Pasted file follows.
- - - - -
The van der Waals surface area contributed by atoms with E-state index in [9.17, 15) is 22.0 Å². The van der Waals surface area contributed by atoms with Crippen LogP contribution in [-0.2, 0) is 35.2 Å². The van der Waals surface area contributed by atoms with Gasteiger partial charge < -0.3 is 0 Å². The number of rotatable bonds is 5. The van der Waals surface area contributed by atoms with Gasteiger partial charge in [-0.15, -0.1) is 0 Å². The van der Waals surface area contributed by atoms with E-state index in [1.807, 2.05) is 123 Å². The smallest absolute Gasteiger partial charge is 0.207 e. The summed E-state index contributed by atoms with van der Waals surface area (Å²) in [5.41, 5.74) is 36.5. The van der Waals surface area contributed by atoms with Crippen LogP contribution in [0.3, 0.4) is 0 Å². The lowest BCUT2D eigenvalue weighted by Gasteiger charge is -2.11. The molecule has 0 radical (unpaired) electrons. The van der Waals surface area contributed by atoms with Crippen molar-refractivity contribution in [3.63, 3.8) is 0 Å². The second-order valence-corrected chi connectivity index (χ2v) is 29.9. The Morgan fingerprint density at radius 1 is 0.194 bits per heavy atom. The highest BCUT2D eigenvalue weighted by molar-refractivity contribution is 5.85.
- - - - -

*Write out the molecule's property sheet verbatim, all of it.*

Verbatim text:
The van der Waals surface area contributed by atoms with E-state index in [9.17, 15) is 22.0 Å². The van der Waals surface area contributed by atoms with Crippen LogP contribution in [-0.2, 0) is 35.2 Å². The van der Waals surface area contributed by atoms with Gasteiger partial charge < -0.3 is 0 Å². The number of rotatable bonds is 5. The van der Waals surface area contributed by atoms with Gasteiger partial charge in [-0.15, -0.1) is 0 Å². The van der Waals surface area contributed by atoms with E-state index in [1.807, 2.05) is 123 Å². The smallest absolute Gasteiger partial charge is 0.207 e. The summed E-state index contributed by atoms with van der Waals surface area (Å²) in [5.41, 5.74) is 36.5. The van der Waals surface area contributed by atoms with Crippen LogP contribution in [0.3, 0.4) is 0 Å². The lowest BCUT2D eigenvalue weighted by Gasteiger charge is -2.11. The molecule has 0 radical (unpaired) electrons. The van der Waals surface area contributed by atoms with Crippen molar-refractivity contribution in [3.63, 3.8) is 0 Å². The second-order valence-corrected chi connectivity index (χ2v) is 29.9. The Morgan fingerprint density at radius 1 is 0.194 bits per heavy atom. The highest BCUT2D eigenvalue weighted by molar-refractivity contribution is 5.85.